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N’Golo Kanté is great. He might make France worse.

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The Leicester City midfielder is creating imbalance at the Euros.

France v Albania - Group A: UEFA Euro 2016 Photo by Alex Livesey/Getty Images

The worst part of being a national team coach might be the system vs. talent debate. You either sacrifice some talent to get the most cohesive playing style on the pitch, or you try to get the best players into the side and figure out a system around them. Both sides of the debate have their merits and their faults. You can’t buy players like a club coach, so very often, your hands are tied. It’s a maddening position to be in.

France head coach Didier Deschamps may have such a problem when his side take on Germany in the Euro semifinals. Who might be creating such a problem? A player whom few people outside of France had ever heard of a year ago: N’Golo Kanté.

The diminutive, 25-year-old defensive midfielder may not have grabbed as many headlines as Jamie Vardy or Riyad Mahrez during Leicester City’s historic run to the Premier League title last season, but he was probably the most important. Kanté had an absolutely insane work rate, seemingly breaking up attacks in multiple places at once. His manager, Claudio Ranieri, called him the "Energizer Bunny." Kanté earned the nickname. Thanks to his superlative abilities as a destroyer, Mahrez and Vardy were able to catch defenses out and spring their signature counters. It all started with Kanté.

His form was just too good to be ignored. Deschamps had no choice but to call him into the national squad, and his play earned him a place in the starting XI at the Euros, despite having only been capped four previous times. You wouldn’t be wrong to think that this was one of the easier decisions Deschamps could have made with his squad.

France by no means played badly in the first four matches of the tournament, having only conceded two goals (both penalties) and three shots on target, while scoring six. Their Expected Goals Differential sat at plus-four. They were playing well, and there was no reason to think that they still weren’t a favorite to go all the way, especially on home soil.

Something just wasn’t quite right in the midfield, however. Deschamps played Kanté as a No. 6 shielding the back four, while Paul Pogba and Blaise Matuidi combined in front of him. That pushed Antoine Griezmann out wide in a front three with Olivier Giroud and Dimitri Payet. Griezmann prefers to play withdrawn behind Giroud, and as was apparent against Switzerland and Republic of Ireland, the attack took awhile to jumpstart, or never got going at all.

Kanté’s presence not only pushed some players out of position, but it created redundancies with Pogba and Matuidi. Pogba has repeatedly stated that he wants to get forward more, but he still brings a great deal of defensive value in the center of the park. Matuidi does the same thing. Kanté is a pure destroyer. Suddenly, Deschamps had three central midfielders banging heads together, with no natural inclination to link up with Payet and Griezmann ahead of them. France managed to close games out late in the group stage and the round of 16, but they were unable to establish any kind of rhythm through the center. Payet has been magnificent all tournament, but he’s basically been the team’s sole expressive force.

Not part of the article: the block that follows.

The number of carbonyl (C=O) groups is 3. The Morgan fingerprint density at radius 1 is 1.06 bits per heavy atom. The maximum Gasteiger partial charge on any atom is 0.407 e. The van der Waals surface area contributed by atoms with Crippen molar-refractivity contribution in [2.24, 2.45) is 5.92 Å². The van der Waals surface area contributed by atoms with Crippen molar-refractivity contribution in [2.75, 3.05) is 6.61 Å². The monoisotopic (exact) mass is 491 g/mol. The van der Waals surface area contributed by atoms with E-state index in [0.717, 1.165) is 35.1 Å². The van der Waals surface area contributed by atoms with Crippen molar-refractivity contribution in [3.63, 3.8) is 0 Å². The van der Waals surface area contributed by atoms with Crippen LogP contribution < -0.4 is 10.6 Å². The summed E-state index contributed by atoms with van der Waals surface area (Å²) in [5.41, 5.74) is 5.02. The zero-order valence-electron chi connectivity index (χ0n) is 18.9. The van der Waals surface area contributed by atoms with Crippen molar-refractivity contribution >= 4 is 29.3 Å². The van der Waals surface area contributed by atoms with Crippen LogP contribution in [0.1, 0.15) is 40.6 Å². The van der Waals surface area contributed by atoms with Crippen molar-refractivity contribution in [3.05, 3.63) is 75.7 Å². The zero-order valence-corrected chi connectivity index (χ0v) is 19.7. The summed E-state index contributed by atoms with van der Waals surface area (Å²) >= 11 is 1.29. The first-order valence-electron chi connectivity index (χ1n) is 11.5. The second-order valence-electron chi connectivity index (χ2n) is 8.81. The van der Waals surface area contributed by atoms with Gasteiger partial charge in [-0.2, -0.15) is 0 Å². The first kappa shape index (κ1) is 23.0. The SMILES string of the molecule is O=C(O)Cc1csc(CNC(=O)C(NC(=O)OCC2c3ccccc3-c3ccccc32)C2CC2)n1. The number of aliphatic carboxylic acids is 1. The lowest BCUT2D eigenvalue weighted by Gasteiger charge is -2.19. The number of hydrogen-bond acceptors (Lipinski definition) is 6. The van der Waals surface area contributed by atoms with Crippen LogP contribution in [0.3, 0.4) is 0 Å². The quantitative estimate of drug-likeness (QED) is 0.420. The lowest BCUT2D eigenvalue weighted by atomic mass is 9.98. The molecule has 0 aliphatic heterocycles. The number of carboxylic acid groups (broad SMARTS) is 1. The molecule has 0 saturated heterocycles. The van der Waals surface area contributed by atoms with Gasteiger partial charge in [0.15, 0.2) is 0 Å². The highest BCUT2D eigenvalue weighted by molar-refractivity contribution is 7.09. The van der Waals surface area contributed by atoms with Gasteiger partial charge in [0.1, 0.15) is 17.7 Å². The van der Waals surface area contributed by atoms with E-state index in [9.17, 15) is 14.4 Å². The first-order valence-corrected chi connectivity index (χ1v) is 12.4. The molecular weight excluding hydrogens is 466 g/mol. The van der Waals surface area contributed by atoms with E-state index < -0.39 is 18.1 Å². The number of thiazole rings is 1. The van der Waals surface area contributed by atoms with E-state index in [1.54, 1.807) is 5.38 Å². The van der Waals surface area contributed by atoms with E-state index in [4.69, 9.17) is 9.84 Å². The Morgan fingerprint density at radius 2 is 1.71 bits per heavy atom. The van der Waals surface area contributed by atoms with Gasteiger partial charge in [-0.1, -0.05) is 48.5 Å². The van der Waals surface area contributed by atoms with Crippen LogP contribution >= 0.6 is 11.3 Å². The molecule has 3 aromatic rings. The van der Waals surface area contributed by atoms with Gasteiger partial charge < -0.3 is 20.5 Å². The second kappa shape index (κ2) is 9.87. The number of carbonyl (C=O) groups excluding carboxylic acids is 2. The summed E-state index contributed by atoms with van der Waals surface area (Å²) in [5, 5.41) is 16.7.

Kanté served a yellow card suspension in the quarterfinals against Iceland, and suddenly, France looked like the team everyone expected them to be. Moussa Sissoko came in on the right-hand side of a 4-5-1, allowing Griezmann to move centrally underneath Giroud, and thus freeing Pogba to link play with Matuidi covering behind him. It was an absolute masterclass of attacking play. Pogba was able to serve up balls from distance, while Griezmann could pull the strings with Payet and Giroud. France’s five goals on the night reflected all of the pieces finally being put together. Giroud and Griezmann both had their best games of the tournament, while Payet still worked his magic out on the left. Even Sissoko, who never found his groove last year at Newcastle, fit effortlessly on the right, creating three chances himself.

Deschamps is now faced with a serious dilemma. While Kanté has natural destroying ability, he is also one square peg too many in a team that has an extra round hole. He may be one of France's best midfielders, but the team just played better without him. Deschamps must now decide. Will he use France’s quarterfinals performance as the blueprint to beat Germany, or will he revert to what he’s been doing before Kanté was suspended? It remains to be seen. Sometimes, the system should win out over talent.